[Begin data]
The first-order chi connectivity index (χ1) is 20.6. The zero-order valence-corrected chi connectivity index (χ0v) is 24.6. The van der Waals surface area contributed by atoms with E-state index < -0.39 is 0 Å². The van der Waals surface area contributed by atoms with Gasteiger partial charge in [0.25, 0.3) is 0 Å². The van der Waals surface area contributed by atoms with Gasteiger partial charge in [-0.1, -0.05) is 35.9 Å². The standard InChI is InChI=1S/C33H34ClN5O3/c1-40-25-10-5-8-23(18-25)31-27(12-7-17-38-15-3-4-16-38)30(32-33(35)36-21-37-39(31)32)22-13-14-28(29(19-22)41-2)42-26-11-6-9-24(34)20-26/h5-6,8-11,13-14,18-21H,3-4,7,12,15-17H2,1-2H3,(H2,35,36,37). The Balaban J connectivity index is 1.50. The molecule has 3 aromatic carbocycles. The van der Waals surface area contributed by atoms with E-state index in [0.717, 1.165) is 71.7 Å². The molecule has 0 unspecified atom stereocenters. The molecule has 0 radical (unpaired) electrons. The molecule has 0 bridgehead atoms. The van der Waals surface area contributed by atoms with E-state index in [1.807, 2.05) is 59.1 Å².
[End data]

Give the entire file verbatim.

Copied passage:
The first-order chi connectivity index (χ1) is 20.6. The zero-order valence-corrected chi connectivity index (χ0v) is 24.6. The van der Waals surface area contributed by atoms with E-state index < -0.39 is 0 Å². The van der Waals surface area contributed by atoms with Gasteiger partial charge in [0.25, 0.3) is 0 Å². The van der Waals surface area contributed by atoms with Gasteiger partial charge in [-0.1, -0.05) is 35.9 Å². The standard InChI is InChI=1S/C33H34ClN5O3/c1-40-25-10-5-8-23(18-25)31-27(12-7-17-38-15-3-4-16-38)30(32-33(35)36-21-37-39(31)32)22-13-14-28(29(19-22)41-2)42-26-11-6-9-24(34)20-26/h5-6,8-11,13-14,18-21H,3-4,7,12,15-17H2,1-2H3,(H2,35,36,37). The Balaban J connectivity index is 1.50. The molecule has 3 aromatic carbocycles. The van der Waals surface area contributed by atoms with E-state index in [0.717, 1.165) is 71.7 Å². The molecule has 0 unspecified atom stereocenters. The molecule has 0 radical (unpaired) electrons. The molecule has 0 bridgehead atoms. The van der Waals surface area contributed by atoms with E-state index in [1.807, 2.05) is 59.1 Å².